"The prohibition will apply to all gaming and wagering services, including poker machines, casino games, sports betting and lotteries, that are offered on a commercial basis over the Internet or through online delivery systems such as interactive television and advanced mobile phone technologies," Alston said.
In a proactive move to confront Australia's status as one of the world's leading problem-gambling nations, Alston said that while the legislation will stop gambling services from providing gaming locally, it will not prevent them from offering services overseas.
The regime will not place any obligation on ISPs to filter or block prohibited interactive gambling sites. "Instead, the legislation will place the onus on gambling service providers to determine whether users are physically located in Australia and if they are, to prevent them from accessing the gambling site," Alston said.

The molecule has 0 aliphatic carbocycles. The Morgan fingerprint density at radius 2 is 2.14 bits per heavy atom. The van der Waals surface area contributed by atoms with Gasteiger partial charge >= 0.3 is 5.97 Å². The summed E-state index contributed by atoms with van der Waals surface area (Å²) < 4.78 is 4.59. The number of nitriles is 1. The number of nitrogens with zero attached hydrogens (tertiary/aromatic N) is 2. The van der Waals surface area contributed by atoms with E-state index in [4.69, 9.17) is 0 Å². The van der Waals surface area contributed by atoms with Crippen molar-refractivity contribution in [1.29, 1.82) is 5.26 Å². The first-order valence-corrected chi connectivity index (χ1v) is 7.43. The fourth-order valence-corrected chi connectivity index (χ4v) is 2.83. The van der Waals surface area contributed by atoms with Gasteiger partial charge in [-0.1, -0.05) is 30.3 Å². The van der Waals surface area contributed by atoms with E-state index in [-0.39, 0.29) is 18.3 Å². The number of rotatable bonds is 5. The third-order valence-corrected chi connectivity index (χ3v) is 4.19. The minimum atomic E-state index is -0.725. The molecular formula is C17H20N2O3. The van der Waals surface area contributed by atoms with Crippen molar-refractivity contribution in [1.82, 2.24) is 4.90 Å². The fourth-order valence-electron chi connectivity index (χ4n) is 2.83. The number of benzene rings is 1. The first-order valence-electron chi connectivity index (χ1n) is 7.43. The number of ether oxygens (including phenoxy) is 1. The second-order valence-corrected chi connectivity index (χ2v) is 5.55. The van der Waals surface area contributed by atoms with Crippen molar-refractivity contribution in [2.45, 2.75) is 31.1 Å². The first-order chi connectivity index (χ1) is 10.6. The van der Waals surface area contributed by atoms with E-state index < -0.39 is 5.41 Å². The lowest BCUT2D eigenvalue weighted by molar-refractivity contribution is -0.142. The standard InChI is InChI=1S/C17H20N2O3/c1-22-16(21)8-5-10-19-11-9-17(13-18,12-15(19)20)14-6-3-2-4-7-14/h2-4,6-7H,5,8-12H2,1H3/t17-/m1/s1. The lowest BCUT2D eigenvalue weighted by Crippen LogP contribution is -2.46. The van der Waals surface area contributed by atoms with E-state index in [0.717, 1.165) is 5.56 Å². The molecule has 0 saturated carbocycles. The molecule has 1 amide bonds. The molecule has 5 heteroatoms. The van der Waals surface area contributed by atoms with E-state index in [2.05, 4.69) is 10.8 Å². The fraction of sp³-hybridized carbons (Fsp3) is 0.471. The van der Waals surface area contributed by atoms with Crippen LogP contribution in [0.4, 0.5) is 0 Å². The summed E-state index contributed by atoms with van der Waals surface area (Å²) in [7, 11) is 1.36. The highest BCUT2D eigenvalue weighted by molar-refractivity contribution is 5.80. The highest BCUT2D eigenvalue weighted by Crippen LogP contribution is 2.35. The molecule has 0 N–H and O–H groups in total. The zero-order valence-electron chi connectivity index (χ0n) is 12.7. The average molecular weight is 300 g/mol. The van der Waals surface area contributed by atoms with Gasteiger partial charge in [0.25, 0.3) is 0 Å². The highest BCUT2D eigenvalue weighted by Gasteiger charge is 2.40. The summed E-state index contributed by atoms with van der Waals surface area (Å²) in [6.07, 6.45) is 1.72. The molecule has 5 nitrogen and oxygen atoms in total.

A recent National Office for the Internet Economy report that investigated the feasibility and consequences of banning interactive gambling found that the growth of interactive gambling has the potential for negative social consequences in Australia because of the greatly increased accessibility to gambling services, according to Alston.
Alston claimed that the Internet "has the potential to make every home a virtual casino".
"The regime will not apply to long-established forms of interactive gambling such as telephone betting. Nor will it apply to non-commercial activities such as office footy tipping competitions or Melbourne Cup sweeps when they are conducted over the Internet. Of course, the regime will not apply to Internet share trading."
Offshore gambling service providers will be regulated under the same complaints-based regime as online content, whereby ISPs are required to inform and make available to their customers relevant user-based filters. Alston said that it will be administered through the early identification of all overseas gambling sites, which will then be passed on to filter manufacturers.
"The regime will not result in any reduction in Internet performance. However, the Coalition government does not resile from its social responsibility to ensure that the Internet is a safe and secure place for all Australians to enjoy and to use as a beneficial social, educational and business tool," said Alston.
The minister called on the opposition and state governments to support the legislation.
Story courtesy of The Industry Standard